Who will you teach?

Typically in the United States, teachers are classified into early childhood, elementary, middle and high school (sometimes called secondary), and special education teachers. It is important to identify which age group you want to teach because each level has different preparatory requirements.

Early childhood education (birth-third grade)

An early childhood teacher works with children from birth through third grade. Early childhood teachers are prepared to work with young children with typical and atypical development. Early childhood teachers are very involved and invested in the development, growth, and learning opportunities for the children and families they work with.

Elementary education (kindergarten-sixth grade)

An elementary teacher works with children from kindergarten through sixth grade. Elementary teachers are knowledgeable about a number of different subjects and plan lessons on everything from basic reading to math and science. Elementary teachers work closely with students to create hands-on learning experiences.

Secondary (middle and high school) and K-12 specialty teachers

Middle and high school teachers (also known as secondary school teachers) work with children from about grades five through twelve. Teaching is more specialized at this level, so they have the opportunity to choose the subject they want to teach. Often, teachers have students circulate through their classroom, sometimes teaching more than 100 in a day. Secondary teachers often become mentors because they assist students not only in learning their subject area, but also on how to navigate life experiences.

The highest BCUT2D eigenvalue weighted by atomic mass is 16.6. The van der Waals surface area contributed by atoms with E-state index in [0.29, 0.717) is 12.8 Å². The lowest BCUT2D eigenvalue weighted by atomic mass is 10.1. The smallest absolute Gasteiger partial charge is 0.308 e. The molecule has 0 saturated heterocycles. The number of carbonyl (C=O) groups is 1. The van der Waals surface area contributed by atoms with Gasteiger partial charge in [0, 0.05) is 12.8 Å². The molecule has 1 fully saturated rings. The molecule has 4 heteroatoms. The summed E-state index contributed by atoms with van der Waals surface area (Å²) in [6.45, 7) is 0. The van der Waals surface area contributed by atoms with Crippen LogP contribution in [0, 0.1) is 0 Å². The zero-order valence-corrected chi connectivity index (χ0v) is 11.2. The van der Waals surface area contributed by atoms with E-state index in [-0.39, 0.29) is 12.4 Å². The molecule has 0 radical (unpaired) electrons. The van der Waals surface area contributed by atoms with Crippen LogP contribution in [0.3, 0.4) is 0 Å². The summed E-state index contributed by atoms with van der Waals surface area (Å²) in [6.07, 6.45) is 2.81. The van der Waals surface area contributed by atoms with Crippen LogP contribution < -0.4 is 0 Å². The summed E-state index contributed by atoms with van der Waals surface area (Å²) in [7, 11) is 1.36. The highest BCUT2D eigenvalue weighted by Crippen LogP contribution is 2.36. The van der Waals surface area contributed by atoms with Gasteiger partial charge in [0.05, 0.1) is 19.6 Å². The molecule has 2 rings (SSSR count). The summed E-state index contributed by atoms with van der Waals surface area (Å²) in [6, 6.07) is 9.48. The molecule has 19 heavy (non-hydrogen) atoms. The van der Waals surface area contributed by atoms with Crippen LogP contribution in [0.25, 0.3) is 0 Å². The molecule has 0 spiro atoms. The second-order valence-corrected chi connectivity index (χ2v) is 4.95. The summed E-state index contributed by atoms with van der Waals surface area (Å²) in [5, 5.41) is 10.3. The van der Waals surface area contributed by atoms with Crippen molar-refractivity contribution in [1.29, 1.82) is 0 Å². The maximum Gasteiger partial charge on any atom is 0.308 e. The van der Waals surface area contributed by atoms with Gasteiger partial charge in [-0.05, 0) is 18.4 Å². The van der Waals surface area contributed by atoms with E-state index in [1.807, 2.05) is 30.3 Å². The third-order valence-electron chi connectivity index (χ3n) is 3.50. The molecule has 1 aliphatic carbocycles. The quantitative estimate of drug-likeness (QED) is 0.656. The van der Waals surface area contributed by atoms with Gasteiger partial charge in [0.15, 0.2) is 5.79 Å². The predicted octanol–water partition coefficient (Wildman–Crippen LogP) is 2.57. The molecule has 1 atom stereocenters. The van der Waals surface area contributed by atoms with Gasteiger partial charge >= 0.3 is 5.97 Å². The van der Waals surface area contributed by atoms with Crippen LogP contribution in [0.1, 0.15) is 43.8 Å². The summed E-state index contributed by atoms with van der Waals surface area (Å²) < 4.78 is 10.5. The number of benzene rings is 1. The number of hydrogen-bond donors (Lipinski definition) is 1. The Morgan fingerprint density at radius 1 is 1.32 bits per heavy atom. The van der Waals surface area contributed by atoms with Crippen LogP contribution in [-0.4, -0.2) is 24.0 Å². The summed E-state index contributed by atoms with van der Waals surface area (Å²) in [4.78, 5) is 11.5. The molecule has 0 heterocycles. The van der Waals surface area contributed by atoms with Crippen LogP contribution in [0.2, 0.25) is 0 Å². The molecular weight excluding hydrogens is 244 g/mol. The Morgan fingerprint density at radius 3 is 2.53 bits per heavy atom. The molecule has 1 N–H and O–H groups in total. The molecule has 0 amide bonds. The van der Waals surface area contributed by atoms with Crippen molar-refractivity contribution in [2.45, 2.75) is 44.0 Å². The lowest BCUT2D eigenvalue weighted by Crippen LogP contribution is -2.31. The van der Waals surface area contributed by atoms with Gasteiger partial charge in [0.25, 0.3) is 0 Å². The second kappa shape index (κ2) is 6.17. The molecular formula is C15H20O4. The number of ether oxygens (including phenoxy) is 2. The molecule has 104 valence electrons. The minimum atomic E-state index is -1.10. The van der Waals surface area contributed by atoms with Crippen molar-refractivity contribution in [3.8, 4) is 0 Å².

Specialized teachers work with students in grades K-12 divided by a specific area rather than the age of the students. At the U of M, we offer specialized teaching programs in: art, dance, English as a Second Language, music, second languages & cultures, and theatre arts.

Special education teachers (K-age 21)

Special education teachers develop individualized instruction for students with disabilities. They work closely with families, service providers (such as occupational and physical therapists), social workers, and other school support staff. At the U of M, there’s more than one way to earn your teaching license in special education.

You may obtain an Academic Behavioral Strategist teaching license as an undergraduate or graduate student, which is a general special education license that qualifies you to teach students with mild-moderate disabilities from kindergarten through age 21. Once you have your ABS licensure, you may work toward an additional licensure that qualifies you to teach students with moderate-severe disabilities in one of these areas: autism spectrum disorders; developmental disabilities; emotional/behavioral disorders; or learning disabilities.

Alternatively, you can earn your special education master’s degree and teaching licensure without the general ABS licensure by specializing in one area right away such as: autism spectrum disorder (ASD), deaf/hard of hearing (DHH), early childhood special education (ECSE) and learning disabilities (LD).